Sunday, April 14, 2019
By Emma Martin LaPlant

Technology permeates every aspect of our children and teens’ lives, from tech-based learning
tools to smartphones to video games to social media. The up-and-coming generation interacts
with technology far more than any of their predecessors, and they truly are on the edge of the
new frontier of tech. While the advancement of technology creates incredible opportunities, our
young people need us for support, to set boundaries, and to help them become responsible
consumers and users of technology.

Teaching Digital Health

Our children and students need us to teach them how to be responsible consumers of
technology. As their brains are continuing to grow and mature, students are not physically
capable of setting and maintaining their own boundaries and limits. They need ongoing support
from the adults in their lives to create, model, and enforce these limits.

Too much technology use can lead to loneliness, sadness, and worry. Work with your child to
establish rules and boundaries around tech use that apply to everyone — including yourself. Try
establishing no-phone times, balancing tech times with non-tech activities, taking tech out of the
bedroom, and taking a tech-free day.

Just as we teach young people how to be polite face-to-face, we need to teach them how to
interact kindly with others online. Explain how sarcasm can be misinterpreted online, model how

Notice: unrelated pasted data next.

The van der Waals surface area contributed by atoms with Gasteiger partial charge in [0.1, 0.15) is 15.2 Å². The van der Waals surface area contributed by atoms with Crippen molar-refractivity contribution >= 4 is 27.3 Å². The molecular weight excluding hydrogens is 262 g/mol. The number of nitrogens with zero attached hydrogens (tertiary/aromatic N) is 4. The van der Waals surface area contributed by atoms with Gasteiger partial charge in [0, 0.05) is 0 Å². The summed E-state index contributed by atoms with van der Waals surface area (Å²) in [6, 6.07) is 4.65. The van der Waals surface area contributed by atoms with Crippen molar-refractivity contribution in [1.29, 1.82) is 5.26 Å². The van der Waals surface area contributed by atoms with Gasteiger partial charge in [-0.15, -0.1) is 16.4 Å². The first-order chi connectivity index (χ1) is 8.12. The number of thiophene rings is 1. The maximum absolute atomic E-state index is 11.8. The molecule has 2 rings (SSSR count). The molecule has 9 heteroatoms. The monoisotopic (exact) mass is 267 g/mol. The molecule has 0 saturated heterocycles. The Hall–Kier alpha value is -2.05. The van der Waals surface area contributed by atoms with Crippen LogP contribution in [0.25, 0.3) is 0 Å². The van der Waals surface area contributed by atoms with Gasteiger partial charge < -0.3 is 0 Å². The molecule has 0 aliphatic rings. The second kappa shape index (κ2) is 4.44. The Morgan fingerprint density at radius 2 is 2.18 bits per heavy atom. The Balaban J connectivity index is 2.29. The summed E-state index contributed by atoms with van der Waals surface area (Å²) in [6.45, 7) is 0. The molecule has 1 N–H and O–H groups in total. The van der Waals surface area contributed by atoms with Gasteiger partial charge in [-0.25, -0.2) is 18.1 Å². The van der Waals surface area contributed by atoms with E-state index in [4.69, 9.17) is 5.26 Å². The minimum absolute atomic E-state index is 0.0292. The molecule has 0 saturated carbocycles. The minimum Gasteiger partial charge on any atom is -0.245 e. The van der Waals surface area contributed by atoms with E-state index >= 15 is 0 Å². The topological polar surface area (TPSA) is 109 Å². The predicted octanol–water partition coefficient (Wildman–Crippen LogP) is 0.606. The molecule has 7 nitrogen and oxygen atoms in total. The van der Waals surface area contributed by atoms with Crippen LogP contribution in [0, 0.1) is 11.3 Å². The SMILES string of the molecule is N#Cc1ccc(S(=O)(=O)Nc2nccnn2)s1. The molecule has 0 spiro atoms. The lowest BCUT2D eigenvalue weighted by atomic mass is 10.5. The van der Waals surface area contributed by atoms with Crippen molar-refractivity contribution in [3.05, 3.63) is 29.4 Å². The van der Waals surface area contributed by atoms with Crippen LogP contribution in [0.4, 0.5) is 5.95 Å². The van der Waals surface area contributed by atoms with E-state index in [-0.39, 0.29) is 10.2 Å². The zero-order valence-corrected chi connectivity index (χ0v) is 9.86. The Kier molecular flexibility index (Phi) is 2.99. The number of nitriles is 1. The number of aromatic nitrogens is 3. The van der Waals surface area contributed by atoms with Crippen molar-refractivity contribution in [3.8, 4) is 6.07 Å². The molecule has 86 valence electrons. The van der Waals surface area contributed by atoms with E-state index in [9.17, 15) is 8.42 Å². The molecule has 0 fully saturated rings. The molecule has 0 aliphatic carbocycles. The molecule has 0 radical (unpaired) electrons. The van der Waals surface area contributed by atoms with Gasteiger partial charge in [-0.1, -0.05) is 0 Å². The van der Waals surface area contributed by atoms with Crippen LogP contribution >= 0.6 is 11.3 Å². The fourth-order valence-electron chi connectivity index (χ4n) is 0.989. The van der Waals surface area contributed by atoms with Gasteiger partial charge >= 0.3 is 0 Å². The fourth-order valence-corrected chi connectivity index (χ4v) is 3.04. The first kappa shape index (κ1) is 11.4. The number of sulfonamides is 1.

to not respond to every message immediately, and remind them that every online encounter can
be recorded.

No matter how mature your child is, they are not immune to making decisions that may put them
in a risky situation. Create and reinforce rules about sharing information, downloading content,
protecting passwords, posting and sharing photos, talking to or friending people you don’t know,
purchasing things online, and other online interactions.

How Much Is “Too Much”?

Parents, caregivers, and teachers often struggle to know how much screen time is “too much.”
Some activities are developmentally integral to children and teenagers; if screen time is getting
in the way of these, it’s probably time to establish better limits. For example, if screen time is
interfering with seeing friends and interacting with them in real life, participating in
extracurricular activities, keeping up with academic classes and doing homework, building
positive relationships with family members, or getting enough sleep, then that could be “too

Every family sets its own rules around screen time. For some, it might be none on weeknights
and one- to two-hour periods on the weekends. For others, allowing a half-hour each weeknight
when homework is finished might be appropriate. Consider your own family’s activities and
rhythms to determine the tech rules that work for you.

As Arthur C. Clarke once said, “Before you become too entranced with gorgeous gadgets and
mesmerizing video displays, let me remind you that information is not knowledge, knowledge is
not wisdom, and wisdom is not foresight. Each grows out of the other, and we need them all.”

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